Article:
The inward deflection of the upright portions 310 and the upward deflection of the locking portions 321 sets the vertical and axial preload between the worm 282 and the gear 266. It is appreciated that the maximum distance between the center line of the worm 282 and the center line of the gear 266, and thus, the maximum vertical preload between the worm 282 and gear 266 is set by the retainer strap 268. Therefore, the maximum vertical preload between the worm 282 and gear 266 can be adjusted by changing the location of the holes 316 in the retainer strap 268. However, there must always be some backlash between the worm 282 and the gear 266. Therefore, the minimum distance between the center line of the worm 282 and the center line of the gear 266, and thus, the minimum vertical preload between the worm 282 and gear 266 is set by the contact between the arcuate lower surface 306 of the housing 278 and the bushings 276 at each end of the gear 266.

Each of the front 344 and rear 346 sides of the housing 278 include an outwardly extending crush rib 348. The crush ribs 348 compressingly deform upon engagement with sides 326 of a bracket 322 to prevent clunk or longitudinal movement of the drive assembly 258 therebetween when a motor actuating the drive assembly 258 reverses direction. Each of the front 344 and rear 346 sides also include a laterally extending reinforcement rib 325 to keep the housing 278 centered between the sides 326 of the bracket 322. As previously disclosed with respect to the first embodiment, the bracket 322 further includes a base 324 extending between the sides 326. Each side 326 has a circular opening 328 for allowing the lead screw 252 to pass therethrough. A flange 330 projects outwardly from each side 326 and is disposed perpendicular thereto. Each flange 330 includes an aperture 332 to fixedly secure the bracket 322 to an upper track by use of a bolt, screw, rivet or other attachment means.

Referring to FIG. 27, in a ninth embodiment of the invention, each of the stepped bearing 295 and the end plug 298 include an eccentric annular groove 355, 356 similar to the eccentric annular groove 156 in the end plug 98, as set forth in the fifth embodiment. More specifically, the stepped portion 296 of the stepped bearing 295 includes the eccentric groove 355 formed therearound and the stepped portion 300 of the end plug 298 includes the eccentric groove 356 formed therearound. Thus, the hole 316 in the outboard, upright portion 310 of the retainer strap 268 engages the eccentric groove 355 in the stepped bearing 295 and the hole 316 in the inboard, upright portion 310 of the retainer strap 268 engages the eccentric groove 356 in the end plug 298. Therefore, the maximum distance between the center line of the worm 282 and the center line of the gear 266 can be adjusted by rotating the stepped bearing 295 and end plug 298 to shorten or lengthen the effective length of the retainer strap 268 accordingly.

For example, if the vertical preload between the worm 282 and gear 266 is too small, i.e., the worm 282 and gear 266 are meshing too loosely, the stepped bearing 295 and end plug 298 can be rotated to decrease the maximum distance between the center line of the worm 282 and the center line of the gear 266. Decreasing the maximum center distance in turn increases the vertical preload between the worm 282 and the gear 266. On the other hand, if the vertical preload between the worm 282 and gear 266 is too large, i.e., the worm 282 and gear 266 are meshing too tightly, the stepped bearing 295 and end plug 298 can be rotated to increase the maximum distance between the center line of the worm 282 and the center line of the gear 266. Increasing the maximum center distance in turn decreases the vertical preload between the worm 282 and the gear 266. It is appreciated that a plurality of serrations (not shown) around the outer circumference of the stepped bearing 295 and the end plug 298 will prevent the stepped bearing 295 and end plug 298 from further rotation once a desired rotational position is selected.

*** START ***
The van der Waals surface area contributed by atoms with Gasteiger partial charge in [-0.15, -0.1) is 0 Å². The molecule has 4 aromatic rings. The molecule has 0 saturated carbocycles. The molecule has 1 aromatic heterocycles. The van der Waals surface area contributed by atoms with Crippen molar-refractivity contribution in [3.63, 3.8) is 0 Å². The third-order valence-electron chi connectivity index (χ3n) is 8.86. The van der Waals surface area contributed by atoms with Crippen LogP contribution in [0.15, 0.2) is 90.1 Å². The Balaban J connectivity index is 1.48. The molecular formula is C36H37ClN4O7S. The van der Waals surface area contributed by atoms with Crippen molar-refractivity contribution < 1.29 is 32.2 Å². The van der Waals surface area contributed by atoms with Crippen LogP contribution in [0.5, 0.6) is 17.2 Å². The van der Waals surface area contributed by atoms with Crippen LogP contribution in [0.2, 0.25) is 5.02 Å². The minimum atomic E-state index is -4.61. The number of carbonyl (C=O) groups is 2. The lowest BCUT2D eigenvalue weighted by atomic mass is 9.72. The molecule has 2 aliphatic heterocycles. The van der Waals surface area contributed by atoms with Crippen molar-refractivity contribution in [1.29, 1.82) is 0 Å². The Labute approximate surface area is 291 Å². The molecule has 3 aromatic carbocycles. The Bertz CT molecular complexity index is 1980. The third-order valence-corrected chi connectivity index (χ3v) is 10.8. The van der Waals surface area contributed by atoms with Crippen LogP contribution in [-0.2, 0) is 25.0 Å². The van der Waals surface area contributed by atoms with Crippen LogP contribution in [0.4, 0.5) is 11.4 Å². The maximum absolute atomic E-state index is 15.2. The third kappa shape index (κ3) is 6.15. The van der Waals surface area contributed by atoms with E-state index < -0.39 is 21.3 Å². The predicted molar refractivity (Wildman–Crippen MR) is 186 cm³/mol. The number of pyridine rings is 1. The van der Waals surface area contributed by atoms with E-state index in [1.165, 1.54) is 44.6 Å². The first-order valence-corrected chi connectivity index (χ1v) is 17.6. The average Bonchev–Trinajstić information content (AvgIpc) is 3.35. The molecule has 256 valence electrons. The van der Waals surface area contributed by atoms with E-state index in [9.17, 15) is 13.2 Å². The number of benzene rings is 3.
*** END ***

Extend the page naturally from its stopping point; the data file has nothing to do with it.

Referring to FIGS. 28 and 29, in a tenth embodiment of the invention, the locking tabs 315 and flanges 317 have been removed from the upper surface 313 of the housing 278. Additionally, the upright portions 310 of the retainer strap 268 do not include the locking portions 321 for lockingly engaging the locking tabs 315. Therefore, in order to align and couple the worm sub-assembly 264 and the gear 266 together the hole 316 in each upright portion 310 engages an annular groove (or eccentric groove 355, 356) in the respective stepped bearing 295 and end plug 298. More specifically, the hole 316 in the outboard, upright portion 310 of the retainer strap 268 engages the annular groove (or eccentric groove 355) in the stepped bearing 295 and the hole 316 in the inboard, upright portion 310 of the retainer strap 268 engages the annular groove (or eccentric groove 356) in the end plug 298. A pair of spaced apart flanges 372 extend vertically along the inboard 302 and outboard 304 sides of the housing 278 (only the inboard side flanges are shown). Each flange 372 defines an undercut 374 for retaining an edge of the upright portion 310 of the retainer strap 268 to prevent the holes 316 from disengaging from the annular grooves (or eccentric grooves 355, 356) in the stepped bearing 295 and the end plug 298, respectively.

The invention has been described here in an illustrative manner, and it is to be understood that the terminology used is intended to be in the nature of words of description rather than limitation. Many modifications and variations of the present invention are possible in light of the above teachings. It is, therefore, to be understood that within the scope of the appended claims, the invention may be practiced other than as specifically enumerated within the description.

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Referenced by
Citing PatentFiling datePublication dateApplicantTitle
US8540203 *Dec 15, 2010Sep 24, 2013Keiper Gmbh & Co. KgLongitudinal adjuster for a vehicle seat with spindle and spindle holder
US20110139954 *Dec 15, 2010Jun 16, 2011Georg RuessLongitudinal adjuster for a vehicle seat with spindle and spindle holder
Classifications
U.S. Classification248/429, 297/344.1
International ClassificationF16M13/00
Cooperative ClassificationF16H25/24, B60N2002/0236, F16H1/16, F16H25/20, B60N2/067, F16H2025/209, B60N2/0705
European ClassificationF16H1/16, F16H25/20, B60N2/06S, B60N2/07C2
Legal Events
DateCodeEventDescription
Apr 17, 2009ASAssignment
Effective date: 20070530
Free format text: ASSIGNMENT OF ASSIGNORS INTEREST;ASSIGNOR:WEBER, JAMES L.;REEL/FRAME:022560/0907
Owner name: INTIER AUTOMOTIVE INC., CANADA